Photosynthesis: CO2 assimilation and sugar ?· H 2 O LIGHT REACTIONS Chloroplast Light ATP NADPH O 2…

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    08-Sep-2018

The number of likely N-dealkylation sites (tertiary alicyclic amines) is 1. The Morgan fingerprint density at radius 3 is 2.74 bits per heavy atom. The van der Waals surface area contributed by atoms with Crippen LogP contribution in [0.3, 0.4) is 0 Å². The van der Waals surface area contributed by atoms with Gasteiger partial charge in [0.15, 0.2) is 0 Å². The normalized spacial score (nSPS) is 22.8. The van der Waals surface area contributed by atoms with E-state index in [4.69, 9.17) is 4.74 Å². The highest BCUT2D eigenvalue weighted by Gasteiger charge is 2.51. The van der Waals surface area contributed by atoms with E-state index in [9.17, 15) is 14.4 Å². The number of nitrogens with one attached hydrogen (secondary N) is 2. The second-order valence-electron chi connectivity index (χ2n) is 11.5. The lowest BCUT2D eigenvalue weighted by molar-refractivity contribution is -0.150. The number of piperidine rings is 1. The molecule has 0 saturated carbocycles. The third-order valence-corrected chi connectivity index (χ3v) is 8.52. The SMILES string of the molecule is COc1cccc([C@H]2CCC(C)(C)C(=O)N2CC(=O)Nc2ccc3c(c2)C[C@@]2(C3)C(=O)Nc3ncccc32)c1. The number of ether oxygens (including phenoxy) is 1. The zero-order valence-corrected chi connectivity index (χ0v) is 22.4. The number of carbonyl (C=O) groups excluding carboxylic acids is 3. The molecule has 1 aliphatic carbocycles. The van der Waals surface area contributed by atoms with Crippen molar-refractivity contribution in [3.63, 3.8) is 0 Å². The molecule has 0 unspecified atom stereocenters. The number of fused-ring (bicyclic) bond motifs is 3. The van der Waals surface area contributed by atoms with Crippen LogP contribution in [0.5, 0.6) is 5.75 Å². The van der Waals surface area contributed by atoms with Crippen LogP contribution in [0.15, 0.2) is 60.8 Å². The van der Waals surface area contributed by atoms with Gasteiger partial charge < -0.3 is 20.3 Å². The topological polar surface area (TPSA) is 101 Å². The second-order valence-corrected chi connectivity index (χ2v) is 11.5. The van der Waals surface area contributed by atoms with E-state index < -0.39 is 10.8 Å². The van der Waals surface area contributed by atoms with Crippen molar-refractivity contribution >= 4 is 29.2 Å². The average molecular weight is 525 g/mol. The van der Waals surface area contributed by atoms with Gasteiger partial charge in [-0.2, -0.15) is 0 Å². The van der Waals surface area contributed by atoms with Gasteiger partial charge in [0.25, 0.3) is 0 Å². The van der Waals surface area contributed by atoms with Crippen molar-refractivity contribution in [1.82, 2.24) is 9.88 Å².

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<ul><li><p>Photosynthesis: CO2 assimilation and sugar metabolism</p></li><li><p>H2O</p><p>LIGHTREACTIONS</p><p>Chloroplast</p><p>Light</p><p>ATP</p><p>NADPH</p><p>O2</p><p>NADP+</p><p>CO2</p><p>ADPP+ i CALVIN</p><p>CYCLE</p><p>[CH2O](sugar)</p><p>Energy Transduction Carbon Assimilation</p></li><li><p>The second half of photosynthesis is reducing CO2 from the atmosphere into a simple sugar. A key enzyme you should know is RUBISCO. This enzyme catalyzes the key step in carbon fixation, adding CO2 to a 5-carbon acceptor.</p><p>[CH2O] (sugar)O2</p><p>NADPH</p><p>ATP</p><p>ADPNADP+</p><p>CO2H2O</p><p>LIGHTREACTIONS</p><p>CALVINCYCLE</p><p>LightInput</p><p>3CO2</p><p>(Entering oneat a time)</p><p>Rubisco</p><p>3 P PShort-lived</p><p>intermediate</p><p>Phase 1: Carbon fixation</p><p>6 P3-Phosphoglycerate</p><p>6 ATP</p><p>6 ADP</p><p>CALVINCYCLE</p><p>3 P PRibulose bisphosphate</p><p>(RuBP)</p></li><li><p>RUBISCORibulose bisphosphate carboxylase oxygenase </p><p>Fixes 1011 tons CO2/ yrMost abundant protein in the biosphere, 40 million tons</p><p>How ? 50% of soluble protein in leavesWhy? Slow enzyme, need a lot to get the job done</p><p>Multimeric enzyme = 8 large subunits and 8 small subunits (dfiferent in PS bacteria) large subunit = 56 Kda, encoded in chloroplast genome small subunit = 14 Kda, encoded in nuclear genome (evidence of organellar DNA transfer to nucleus)</p><p>RuBP (5C) + CO2 2 phosphoglycerate (3C + P)Note, not reduced at this stage, same energy </p><p>as CO2. </p></li><li><p>CO2 assimilation is most easily understood as a three stage cycle: 1) carboxylation, 2) reduction, and 3) regeneration ofthe acceptor (ribulose-1,5-bisphosphate)</p></li><li><p>[CH2O] (sugar)O2</p><p>NADPH</p><p>ATP</p><p>ADPNADP+</p><p>CO2H2O</p><p>LIGHTREACTIONS</p><p>CALVINCYCLE</p><p>Light Input</p><p>CO2</p><p>(Entering oneat a time)</p><p>Rubisco</p><p>3 P PShort-lived</p><p>intermediate</p><p>Phase 1: Carboxylation</p><p>6 P3-Phosphoglycerate</p><p>6 ATP</p><p>6 ADP</p><p>CALVINCYCLE</p><p>3</p><p>P PRibulose bisphosphate</p><p>(RuBP)</p><p>3</p><p>6 NADP+6</p><p>6 NADPH</p><p>Pi</p><p>6 P1,3-Bisphosphoglycerate</p><p>P</p><p>6 PGlyceraldehyde-3-phosphate</p><p>(G3P)</p><p>P1G3P</p><p>(a sugar)Output</p><p>Phase 2:Reduction</p><p>Glucose andother organiccompounds</p><p>The reduction step happens after the CO2 addition, where the ATP and NADPHmade in the light reactions are used to make sugar. Thus, the two reactions are directly linked (one can not happen without the other)!</p><p>Key Concept</p></li><li><p>One 3-carbon sugar called a</p><p>Triosephosphate </p></li><li><p>[CH2O] (sugar)O2</p><p>NADPH</p><p>ATP</p><p>ADPNADP+</p><p>CO2H2O</p><p>LIGHTREACTIONS</p><p>CALVINCYCLE</p><p>Light Input</p><p>CO2</p><p>(Entering oneat a time)</p><p>Rubisco</p><p>3 P PShort-lived</p><p>intermediate</p><p>Phase 1: Carbon fixation</p><p>6 P3-Phosphoglycerate</p><p>6 ATP</p><p>6 ADP</p><p>CALVINCYCLE</p><p>3</p><p>P PRibulose bisphosphate</p><p>(RuBP)</p><p>3</p><p>6 NADP+6</p><p>6 NADPH</p><p>Pi</p><p>6 P1,3-Bisphosphoglycerate</p><p>P</p><p>6 PGlyceraldehyde-3-phosphate</p><p>(G3P)</p><p>P1G3P</p><p>(a sugar)Output</p><p>Phase 2:Reduction</p><p>Glucose andother organiccompounds</p><p>3</p><p>3 ADP</p><p>ATP</p><p>Phase 3:Regeneration ofthe CO2 acceptor(RuBP) P5</p><p>G3P</p><p>The Calvin Cycleregenerates the 5-carbon acceptor. </p><p>15 (5 x 3)</p><p>18</p><p>3</p><p>15 (3 x 5)</p><p>3</p><p>Triosephosphate</p></li><li><p>What are the fates of the triosephosphate (3C) product of photosynthesis?</p><p>1) Calvin cycle - regeneration of RuBP</p><p>2) Substrate for fatty acid and amino acid biosynthesis in the chloroplast</p><p>3) STARCH biosynthesis - short-term storage of carbon the chloroplastAfter condensation into a 6-carbon hexose, glucose-1-phosphate is pulled </p><p>off and added to ATP forming ADP-glucose. ADP-glucose is added to a starch primer by Starch Synthase.</p><p>4) Export into the cytoplasm where it is the substrate for SUCROSE synthesisThe 3-carbon triosephosphate is condensed into a hexose. One product is </p><p>glucose -1-Phosphate. This is added to UTP, forming UDP-gucose. UDP-glucose plus fructose-6-phpsphate form Sucrose-Phosphate. This reaction is catalyzed by the enzyme, Sucrose Phosphate Synthase.</p></li><li><p>Key enzymes:</p><p>1) Starch synthase:ADP-G + primer---------&gt; starch (amylose)</p><p>2) Sucrose-phosphate synthaseF-6-P + UDP-G ---------------&gt; sucrose-phosphate + UDP</p><p>3) The Phosphate Translocator</p></li><li><p>Why not store and transport triosephosphate?</p><p>Two majors problems: 1) osmotic and 2) tie-up essential nutrient - Phosphate</p><p>Why make STARCH?</p><p>Photosynthetic output during the day is greater than needed by the cell or exported to other organs. Consequently, photosynthetic mesohphyll cells store excess carbohydrate as starch, and/or sucrose, for utilization at night. At night, some carbohydrate is broken down for respiration (energy), but a lot is exported to supply non-photosynthetic cells. Starch, versus sucrose, is often the major storage form of daily excess because it has no osmotic impact on the cell. </p></li><li><p>Pi Pi or PGA</p><p>Triose-P</p><p>ATP + NADPH </p><p>Triose-PPGA</p><p>CO</p><p>Ru1,5 BPF1,6 BP</p><p> F-6-P </p><p>G-1-P + ATP</p><p> ADP-G </p><p>Starch</p><p>Chloroplast Cytoplasm</p><p>F1,6 BP</p><p>F-6-P G-1-P</p><p>Pi</p><p>G-6-PUTP</p><p>UDP-G</p><p>PPi</p><p>Sucrose-phosphate + UDP</p><p>Sucrose </p><p>B1a</p><p>B1b</p><p>B1c B1d</p><p>B1e</p><p>Sucrose-phosphate synthas e</p><p>B1g</p><p>A3f</p><p>A3e</p><p>A 3c&amp;d</p><p>A3b</p><p>A3a</p><p>A2 b&amp;c</p><p>A2a</p><p>ATP + NADH</p><p>B2 a &amp; b</p><p>PhosphateTranslocator</p><p>darkG &amp; G-6-P</p><p>Triosephosphate</p><p>dark</p><p>light</p><p>Pi - / suc - / G-6- P +</p><p>F2,6BP -</p><p>2</p><p>ATPPi</p><p>PPi</p><p>Pi</p><p>Export or short term stor age</p><p>Chloroplast Cytoplasm</p><p>Pathways of starch and sucrose biosynthesis from triosephosphatecarbon partitioning inside the photosynthetic cell</p><p>Calvin Cycle</p></li><li><p>Fate of assimilated carbon over a 24 hr period</p><p>Soybeanmg CH2O/ dm2</p><p>Spinachmg CH2O/ dm2</p><p>Carbon exported(during the day)</p><p>184 132</p><p>Sucrose stored 6.8 96</p><p>Starch stored 74 42</p><p>Carbon exported at night</p><p>80.8 138</p><p>TOTAL Carbon 268 271</p></li><li><p>H2O</p><p>LIGHTREACTIONS</p><p>Chloroplast</p><p>Light</p><p>ATP</p><p>NADPH</p><p>O2</p><p>NADP+</p><p>CO2</p><p>ADPP+ i CALVIN</p><p>CYCLE</p><p>[CH2O](sugar)</p></li><li><p>BUT, there is a problem with RUBISCO!In addition to adding CO2, it can also add O2 (hence the name)</p><p>*</p></li><li><p>Metabolism of 2-phosphoglycolate is expensive. It results in the release of CO2 and NH4+. The NH4+ must be quickly added to a carbon skeleton to make an amino acid because it is toxic and re-assimilating the CO2 costs ATP and NADPH.</p><p>NH4+</p><p>CO2</p><p>This is called PhotorespirationIn C3 plants, costs20% - 30% of the energy!</p><p>release</p><p>release</p><p>re-assimilated</p><p>re-assimilated</p></li><li><p>Photosynthesis:CO2 and the Water </p><p>catch 22</p></li><li><p>The water - carbon dioxide paradox!Leaf cross section</p><p>Vein</p><p>Mesophyll</p><p>Stomata CO2 O2</p><p>Mesophyll cellChloroplast</p><p>5 m</p><p>Outermembrane</p><p>Intermembranespace</p><p>Innermembrane</p><p>Thylakoidspace</p><p>ThylakoidGranumStroma</p><p>1 m</p><p>and H2O</p></li><li><p>Water is a real issue as plants acquire CO2. Thus, some plants have developed novel strategies to minimize water loss during CO2 uptake. </p><p>How do they do that???</p></li><li><p>C4 Plants C4 plants decrease water loss by using a different </p><p>enzyme (not RUBISCO) for the initial capture of CO2 from the atmosphere. This other enzyme has about a 10-fold higher affinity for CO2 and this means the diffusion gradient for CO2 into the leaf is much greater than cells using only RUBISO. This enzyme, PEP carboxylase, incorporates CO2into four-carbon compounds in mesophyll cells (hence C4)</p><p> These four-carbon compounds are exported to bundle-sheath cells, where they release CO2 that is then used in the Calvin cycle</p></li><li><p>Because of PEP carboxylase, the diffusion gradient for CO2 into the leaf is larger than for RUBISCO driven plants. Therefore, the stomatal pore can be closed down while still getting the same amount of CO2 in, and with a smaller pore, LESS water is lost!.</p><p>Photosyntheticcells of C4 plantleaf</p><p>Mesophyll cell</p><p>Bundle-sheathcell</p><p>Vein(vascular tissue)</p><p>C4 leaf anatomy</p><p>StomaBundle-sheathcell</p><p>Pyruvate (3 C)</p><p>CO2</p><p>Sugar</p><p>Vasculartissue</p><p>CALVINCYCLE</p><p>PEP (3 C)</p><p>ATP</p><p>ADP</p><p>Malate (4 C)</p><p>Oxaloacetate (4 C)</p><p>The C4 pathway</p><p>CO2PEP carboxylaseMesophyllcell</p><p>Key Concepts1. PEP carboxylase2. Bundle-sheath</p></li><li><p>CAM Plants CAM plants also use PEP carboxylase , but their </p><p>BIG difference is that they open their stomata at night, incorporating CO2 into organic acids</p><p> Stomata close during the day, and CO2 is released from organic acids and used in the Calvin cycle</p><p> Thus, in C4, CO2 uptake is spatially separatedform RUBISCO. In CAM plants, it is temporally separated!</p></li><li><p>Bundle-sheathcell</p><p>Mesophyllcell Organic acid</p><p>C4CO2</p><p>CO2</p><p>CALVINCYCLE</p><p>Sugarcane Pineapple</p><p>Organic acidsrelease CO2 toCalvin cycle</p><p>CO2 incorporatedinto four-carbonorganic acids(carbon fixation)</p><p>Organic acid</p><p>CAMCO2</p><p>CO2</p><p>CALVINCYCLE</p><p>Sugar</p><p>Spatial separation of steps Temporal separation of steps</p><p>Sugar</p><p>Day</p><p>Night</p></li><li><p>C4 plants grow very well because of the water use efficiency (corn as example). Moreover, high CO2 in bundle sheath eliminates (+/-) photorespiration.</p><p>CAM plants grow slowly because they are limited by how much organic acid they can store overnight. Many desert plants use CAM because of high heat, low relative humidity and low water availability.</p></li><li><p>In low light, photosynthesis is limited by light energy. As light increases, CO2 limits photosynthesis. Full sun is 2000 mol m-2 s-1.</p></li><li><p>In high light, too much energy will harm the chloroplast. </p></li><li><p>What happens with excess light energy?</p><p>1. Generate heat</p><p>2. Remove through energy consuming chemical reactions</p><p>3. Irreversible photodamage - repair when possible orsacrifice the leaf </p></li><li><p>low light high light</p><p>Plants move chloroplasts to optimize photosynthesis and, in high light, to protect them from too much energy! This is also a problem for algae!!</p></li><li><p>OK, based on light reactions and CO2 assimilation, what are potential targets for improvement in photosynthesis?</p></li><li><p>A note comparing energy availability in higher plants</p></li><li><p>What are the energy molecules for biofuels?</p><p>Useful substrates (feedstocks) for biofuels are: starch, cellulose and lipids. Starch and cellulose are polymers of glucose. Lipids are fatty acids linked to a head group.</p><p>Relative energy content:</p><p>Fatty acids in lipids = 39 kJ/gram</p><p>Carbohydrate (glucose) = 17 kJ/gram</p><p>Diesel = 48 kJ/gram</p></li><li><p>Cellulose</p><p>StarchTAG</p><p>Lipid</p></li><li><p>What is the distribution of these energy molecules in plants?</p><p>leaf</p><p>Soybean seed:Oil = 19%Protein = 38%Soluble sugar (sucrose) = 10%Insoluble sugar = 23%Mineral = 5%</p><p>Average dw yield = 40 bu/acre = 2400 lb/acre</p><p>Corn seed (typical values, dry weight):Carbohydrate (starch) 30 50%Protein = 7-27%Oil = 5 16 % (high oil equals low yield)</p><p>Note protein and starch are inversely correlated.Average dw yields = 150 bu/acre = 8,400 lbs/acre</p></li><li><p>OK, what is the energy content per acre for corn and soybean?</p><p>Corn (carbohydrate)4000 lb/acre x 454g/lb x 17 kJ/g = 30,872,000 kJ/acre</p><p>Soybean (oil)480 lb/acre x 454 g/lb x 39 kJ/g = 8,498,990 kJ/acre</p><p>Thus, soybean yields only 27% of the energy of corn.</p><p>What about new energy crops? For Miscanthus, dry wt yields of cellulose is approaching 40,000 lb/acre, or about 10-times more energy than available in starch from corn seed. That is why long-term biofuel solutions from higher plants focus on cellulose.</p><p>What about oil from algae. Recent calculation of maximum production at 5,000 gal/acre/yr, which equals: 7 lb/gal x 454 g/lb x 5000 gal/acre/yr x 39 kJ/g = 619,710,000 kJ/acre/yr</p><p>That is about 20-times the energy available from starch in corn seed, if one can get close to maximum production possibility.</p><p>C4 PlantsCAM Plants</p></li></ul>